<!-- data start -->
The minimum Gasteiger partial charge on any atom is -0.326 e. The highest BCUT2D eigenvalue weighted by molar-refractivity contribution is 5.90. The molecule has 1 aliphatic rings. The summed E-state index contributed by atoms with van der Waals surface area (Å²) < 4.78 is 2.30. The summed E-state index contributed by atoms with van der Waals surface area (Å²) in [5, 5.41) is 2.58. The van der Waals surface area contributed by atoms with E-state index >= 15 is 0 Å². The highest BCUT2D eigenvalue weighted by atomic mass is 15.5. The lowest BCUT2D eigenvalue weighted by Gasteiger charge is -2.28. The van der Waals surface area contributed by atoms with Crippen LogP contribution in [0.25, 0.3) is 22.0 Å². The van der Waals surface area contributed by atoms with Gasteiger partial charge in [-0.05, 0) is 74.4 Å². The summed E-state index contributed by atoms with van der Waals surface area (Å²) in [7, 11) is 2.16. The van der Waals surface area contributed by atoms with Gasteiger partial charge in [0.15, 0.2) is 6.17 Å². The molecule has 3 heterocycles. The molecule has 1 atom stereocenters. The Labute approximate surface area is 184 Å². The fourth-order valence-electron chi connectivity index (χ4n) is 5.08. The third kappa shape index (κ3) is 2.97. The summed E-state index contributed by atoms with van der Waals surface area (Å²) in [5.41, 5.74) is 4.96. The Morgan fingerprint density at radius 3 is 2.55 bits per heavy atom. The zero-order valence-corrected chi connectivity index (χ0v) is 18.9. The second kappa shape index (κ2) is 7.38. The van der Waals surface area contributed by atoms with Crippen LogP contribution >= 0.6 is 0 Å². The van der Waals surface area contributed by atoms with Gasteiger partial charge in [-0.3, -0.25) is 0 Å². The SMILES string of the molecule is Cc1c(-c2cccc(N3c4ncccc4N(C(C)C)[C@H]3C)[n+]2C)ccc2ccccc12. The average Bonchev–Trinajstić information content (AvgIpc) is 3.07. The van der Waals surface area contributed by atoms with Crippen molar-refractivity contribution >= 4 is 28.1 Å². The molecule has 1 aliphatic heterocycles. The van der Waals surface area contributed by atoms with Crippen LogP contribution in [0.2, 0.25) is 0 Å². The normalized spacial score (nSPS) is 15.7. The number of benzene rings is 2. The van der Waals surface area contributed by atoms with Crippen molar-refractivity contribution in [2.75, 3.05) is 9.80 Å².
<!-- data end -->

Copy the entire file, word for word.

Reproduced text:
The minimum Gasteiger partial charge on any atom is -0.326 e. The highest BCUT2D eigenvalue weighted by molar-refractivity contribution is 5.90. The molecule has 1 aliphatic rings. The summed E-state index contributed by atoms with van der Waals surface area (Å²) < 4.78 is 2.30. The summed E-state index contributed by atoms with van der Waals surface area (Å²) in [5, 5.41) is 2.58. The van der Waals surface area contributed by atoms with E-state index >= 15 is 0 Å². The highest BCUT2D eigenvalue weighted by atomic mass is 15.5. The lowest BCUT2D eigenvalue weighted by Gasteiger charge is -2.28. The van der Waals surface area contributed by atoms with Crippen LogP contribution in [0.25, 0.3) is 22.0 Å². The van der Waals surface area contributed by atoms with Gasteiger partial charge in [-0.05, 0) is 74.4 Å². The summed E-state index contributed by atoms with van der Waals surface area (Å²) in [7, 11) is 2.16. The van der Waals surface area contributed by atoms with Gasteiger partial charge in [0.15, 0.2) is 6.17 Å². The molecule has 3 heterocycles. The molecule has 1 atom stereocenters. The Labute approximate surface area is 184 Å². The fourth-order valence-electron chi connectivity index (χ4n) is 5.08. The third kappa shape index (κ3) is 2.97. The summed E-state index contributed by atoms with van der Waals surface area (Å²) in [5.41, 5.74) is 4.96. The Morgan fingerprint density at radius 3 is 2.55 bits per heavy atom. The zero-order valence-corrected chi connectivity index (χ0v) is 18.9. The second kappa shape index (κ2) is 7.38. The van der Waals surface area contributed by atoms with Crippen LogP contribution >= 0.6 is 0 Å². The van der Waals surface area contributed by atoms with Gasteiger partial charge in [-0.3, -0.25) is 0 Å². The SMILES string of the molecule is Cc1c(-c2cccc(N3c4ncccc4N(C(C)C)[C@H]3C)[n+]2C)ccc2ccccc12. The average Bonchev–Trinajstić information content (AvgIpc) is 3.07. The van der Waals surface area contributed by atoms with Crippen molar-refractivity contribution >= 4 is 28.1 Å². The molecule has 1 aliphatic heterocycles. The van der Waals surface area contributed by atoms with Crippen LogP contribution in [0.2, 0.25) is 0 Å². The normalized spacial score (nSPS) is 15.7. The number of benzene rings is 2. The van der Waals surface area contributed by atoms with Crippen molar-refractivity contribution in [2.75, 3.05) is 9.80 Å².